Attackers could attack Android devices through the vulnerability named StrandHogg 2.0 and gain control over many functions such as the camera. However, attacks are not easily possible.
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Android partners are said to have received the patch in April. All Android versions up to 9.0 are threatened. The current Android edition is not affected. Root access should not be required for successful attacks.In theory, attackers could basically hijack most legitimate apps from Google Play, for example to get personal information. This can be classified as critical.
For an attack to be successful, a malicious app must already be installed on a vulnerable Android device. It looks like the attacker needs victims to help them set foot in systems.If the requirement is met, attackers could hijack legitimate apps via their malicious code app. If a victim opens the attacked Facebook app using the original icon, the victim runs unnoticed in the background.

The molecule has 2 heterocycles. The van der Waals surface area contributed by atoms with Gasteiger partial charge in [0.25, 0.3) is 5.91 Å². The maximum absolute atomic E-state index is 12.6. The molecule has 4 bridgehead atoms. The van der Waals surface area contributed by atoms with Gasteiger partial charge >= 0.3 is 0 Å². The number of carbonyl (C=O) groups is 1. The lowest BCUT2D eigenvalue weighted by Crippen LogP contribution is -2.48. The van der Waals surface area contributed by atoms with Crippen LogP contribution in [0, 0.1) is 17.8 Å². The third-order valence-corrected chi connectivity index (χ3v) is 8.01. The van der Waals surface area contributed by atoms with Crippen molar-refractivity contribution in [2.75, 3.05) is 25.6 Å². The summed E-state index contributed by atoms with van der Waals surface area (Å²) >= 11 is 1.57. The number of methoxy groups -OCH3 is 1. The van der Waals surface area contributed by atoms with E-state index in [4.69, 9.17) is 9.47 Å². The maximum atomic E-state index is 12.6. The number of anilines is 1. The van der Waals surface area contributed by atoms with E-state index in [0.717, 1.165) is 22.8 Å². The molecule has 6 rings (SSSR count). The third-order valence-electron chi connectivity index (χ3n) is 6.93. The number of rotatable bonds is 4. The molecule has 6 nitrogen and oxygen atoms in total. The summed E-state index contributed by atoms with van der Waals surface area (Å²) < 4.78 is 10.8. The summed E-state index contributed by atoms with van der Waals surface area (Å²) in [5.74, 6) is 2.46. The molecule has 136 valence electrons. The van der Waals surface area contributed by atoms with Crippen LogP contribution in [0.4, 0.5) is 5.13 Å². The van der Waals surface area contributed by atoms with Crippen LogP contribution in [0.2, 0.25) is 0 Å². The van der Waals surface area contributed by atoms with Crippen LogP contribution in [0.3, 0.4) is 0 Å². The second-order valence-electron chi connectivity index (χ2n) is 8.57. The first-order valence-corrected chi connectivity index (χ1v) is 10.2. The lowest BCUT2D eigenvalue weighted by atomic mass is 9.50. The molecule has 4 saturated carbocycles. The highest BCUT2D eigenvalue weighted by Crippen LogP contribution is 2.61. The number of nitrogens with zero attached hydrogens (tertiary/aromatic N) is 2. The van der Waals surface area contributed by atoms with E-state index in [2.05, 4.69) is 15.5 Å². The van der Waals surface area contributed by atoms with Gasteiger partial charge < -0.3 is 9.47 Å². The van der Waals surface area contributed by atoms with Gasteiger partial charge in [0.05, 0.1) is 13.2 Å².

Because of the vulnerability, attackers could join in the Android task management function. They could then inject malicious code into newly created tasks, in which the code of the legitimate app is located in parallel. As a result, the task runs with the rights of the legitimate app, but the malicious code works in the background.
The security researchers provide further details on the attack in a report offered on a website on the vulnerability.The security researchers discovered a similar attack last year. The bug called StrandHogg can be found in the multitasking system of Android. As the name suggests, StrandHogg 2.0 is the improved successor. Attackers can now attack several apps simultaneously. In addition, the further developed malware should work more concealed and leave less traces. As a result, antivirus software has a harder time getting in between.